Roundtable on David Hollinger’s Scholarship and Contributions to U.S. History.  Organization of American Historians Annual Conference, Atlanta, GA, April 2014.

“Wisdom, Wonder, and Modern American Thought.” Harvard-Cambridge Conference on the Future of Atlantic Intellectual History, Cambridge, UK, July 2013.

“Naming Intellectual Movements: Who Gets to Be an ‘Ism’?”  Commentator. Organization of American Historians Conference. San Francisco, CA, 2013.

“The Longing for Wisdom and Wonder in 20th-Century U.S. History,” Harvard-Cambridge Conference on the Future of Atlantic Intellectual History, Cambridge, UK, July 2013.

“Spirituality and the Sacred,” American Historical Association Annual Conference, New Orleans, January 2013.

 “Naming Intellectual Movements: Who Gets to Be an ‘Ism’?”  Commentator, Organization of American Historians Conference. San Francisco, 2013.

“Wisdom, Wonder, and other Strange Longings in Modern American Thought,” The Futures of Atlantic Intellectual History, Radcliffe Institute for Advanced Studies at Harvard University, Cambridge, Massachusetts, May 2012.

“Traveling Minds: Rethinking Intellectual Transfer Between Europe and the U.S.,” (Roundtable). U.S. Intellectual History Fourth Annual Conference, November 2011.

“The Ways of Wisdom: Popular Philosophy in Modern America,” on New Histories of American Philosophy Roundtable, American Historical Association Annual Meeting, January 2011.

“Philosophy out of Doors: Thinking as a Handicraft and Spiritual Practice in Robert Pirsig’s Zen and the Art of Motorcycle Maintenance (1974),” Third Annual U.S. Intellectual History Conference, Center for the Humanities at the Graduate Center/CUNY/N.Y.C., October 2010.

“Antifoundationalism on Native Grounds,” Second Annual U.S. Intellectual History Conference, Center for the Humanities at the Graduate Center/CUNY/N.Y.C., November 2009.

“Lost and Found: Edith Hamilton, the Ancient Greeks, and Moral Inquiry in Modern America,” Organization of American Historians Annual Conference, New York, March 2008.

“Rorty’s Strong Poet: Nietzsche and American Postmodernism,” German Studies Association, San Diego, October 2007.

“The Problem with Paradise: European Exiles and American Cultural Criticism in the 1940s and 1950s,” Organization of American Historians Annual Conference, San Jose, March 2005.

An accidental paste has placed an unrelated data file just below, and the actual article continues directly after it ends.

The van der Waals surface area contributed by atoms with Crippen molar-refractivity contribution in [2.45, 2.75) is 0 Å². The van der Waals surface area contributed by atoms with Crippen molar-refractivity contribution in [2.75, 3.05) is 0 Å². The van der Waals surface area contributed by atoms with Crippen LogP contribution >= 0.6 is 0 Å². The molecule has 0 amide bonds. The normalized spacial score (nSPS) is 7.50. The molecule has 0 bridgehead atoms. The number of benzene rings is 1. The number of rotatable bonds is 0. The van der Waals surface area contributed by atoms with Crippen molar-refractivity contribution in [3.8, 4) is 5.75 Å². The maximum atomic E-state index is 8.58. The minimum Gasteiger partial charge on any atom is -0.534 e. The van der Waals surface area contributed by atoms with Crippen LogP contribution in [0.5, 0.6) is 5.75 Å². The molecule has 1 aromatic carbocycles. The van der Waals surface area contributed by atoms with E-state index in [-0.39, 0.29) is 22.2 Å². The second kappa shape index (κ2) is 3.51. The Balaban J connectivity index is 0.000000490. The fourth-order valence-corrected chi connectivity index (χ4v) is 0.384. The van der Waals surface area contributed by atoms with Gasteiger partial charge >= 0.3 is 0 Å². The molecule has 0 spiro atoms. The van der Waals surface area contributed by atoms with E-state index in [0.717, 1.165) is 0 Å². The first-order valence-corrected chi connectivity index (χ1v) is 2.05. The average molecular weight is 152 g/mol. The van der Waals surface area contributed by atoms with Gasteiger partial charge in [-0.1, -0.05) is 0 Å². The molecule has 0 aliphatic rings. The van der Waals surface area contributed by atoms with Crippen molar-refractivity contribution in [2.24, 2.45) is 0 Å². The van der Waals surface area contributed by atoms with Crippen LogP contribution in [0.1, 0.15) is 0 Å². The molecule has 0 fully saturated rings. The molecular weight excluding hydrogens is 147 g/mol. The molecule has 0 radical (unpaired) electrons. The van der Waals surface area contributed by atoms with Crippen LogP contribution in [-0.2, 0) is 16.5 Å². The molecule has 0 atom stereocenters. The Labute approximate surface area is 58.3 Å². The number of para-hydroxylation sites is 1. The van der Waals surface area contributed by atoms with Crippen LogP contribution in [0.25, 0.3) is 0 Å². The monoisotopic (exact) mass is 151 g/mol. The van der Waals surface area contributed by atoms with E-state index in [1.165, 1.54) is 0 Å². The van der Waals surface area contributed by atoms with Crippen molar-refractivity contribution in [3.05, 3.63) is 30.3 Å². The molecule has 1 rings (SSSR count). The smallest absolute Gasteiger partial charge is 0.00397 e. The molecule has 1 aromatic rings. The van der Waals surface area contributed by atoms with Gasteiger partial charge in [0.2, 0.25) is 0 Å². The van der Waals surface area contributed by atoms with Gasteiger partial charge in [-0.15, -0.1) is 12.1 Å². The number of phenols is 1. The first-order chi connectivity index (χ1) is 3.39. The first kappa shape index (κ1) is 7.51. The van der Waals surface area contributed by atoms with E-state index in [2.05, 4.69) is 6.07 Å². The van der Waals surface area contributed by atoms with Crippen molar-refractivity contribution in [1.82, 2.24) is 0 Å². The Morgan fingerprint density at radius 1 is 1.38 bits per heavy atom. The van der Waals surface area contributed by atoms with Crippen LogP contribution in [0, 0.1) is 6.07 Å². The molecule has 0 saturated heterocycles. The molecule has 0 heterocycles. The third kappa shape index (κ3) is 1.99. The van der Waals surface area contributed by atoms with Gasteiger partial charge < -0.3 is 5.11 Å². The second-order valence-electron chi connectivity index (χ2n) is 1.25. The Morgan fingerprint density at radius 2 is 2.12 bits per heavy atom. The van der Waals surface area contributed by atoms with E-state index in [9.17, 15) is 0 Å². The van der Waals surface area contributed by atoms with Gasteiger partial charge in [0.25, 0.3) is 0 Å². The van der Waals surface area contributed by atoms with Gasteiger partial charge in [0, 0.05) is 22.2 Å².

“Nietzsche in America: The Posthumous Travels of a Posthumous Philosopher,” Citizens, Nations, and Cultures: Transatlantic Perspectives Conference, The Maastricht Center for Transatlantic Studies, Maastricht, The Netherlands, October 2002.

“‘We Fearless Ones’: Cultural Critics and the Naturalization of Nietzsche, 1900-1920s,” American Historical Association Annual Conference, Chicago, January 2000.

“The Übermensch in America: Visions and Revisions of a Cultural Concept,” American Studies Association Annual Conference, Montreal, September 1999.

III) Panels and Workshops

“Women in Intellectual History.”  Workshop/Conference, organized with Caroline Winterer (Stanford).  Stanford Humanities Center, Palo Alto, CA, Spring 2016.

“Author Meets Critics: Jennifer Ratner-Rosenhagen's American Nietzsche: A History of an Icon and his Ideas,” Society for the Advancement of American Philosophy, Galloway, NJ, March 2013.

“New Histories of American Philosophy in Modern America,” Participant, Roundtable at American Historical Association Annual Conference, January 2011

UW-Center for Humanities Mellon Interdisciplinary Workshop, “Lived Inquiry: Anthropologies of the Intellect,” Co-Chair, 2010-2011.

“Introductory Remarks” for David Hollinger, “American Jewish History in a Post-Jewish Domain,” Madison, WI, April 2009.

“Berlin’s New Boundaries,” Panel Moderator, “The Wall Came Down: On the 20th Anniversary of the Fall of the Berlin Wall,” Madison, WI, November 2009.

“Political Theology,” Panel Chair, The Weimar Moment: Liberalism, Political Theology, and Law” Conference, Madison, WI, October 2008.

“New Directions in Intellectual History,” Commentator, and “Surveying Issues in Twentieth-Century Anti-Intellectualism,” Respondent on Plenary Session, U.S. Intellectual History Conference, Grand Rapids, October 2008.

Remarque Institute (N.Y.U.), Kandersteg Seminar on Intellectual History, Invited participant, Kandersteg, Switzerland, October-November 2007.

“Impact of Religious Pluralism: I,” Panel Chair, “Religious Pluralism in Modern America,” Lubar Institute for the Study of the Abrahamic Religions, Madison, WI, April 2007.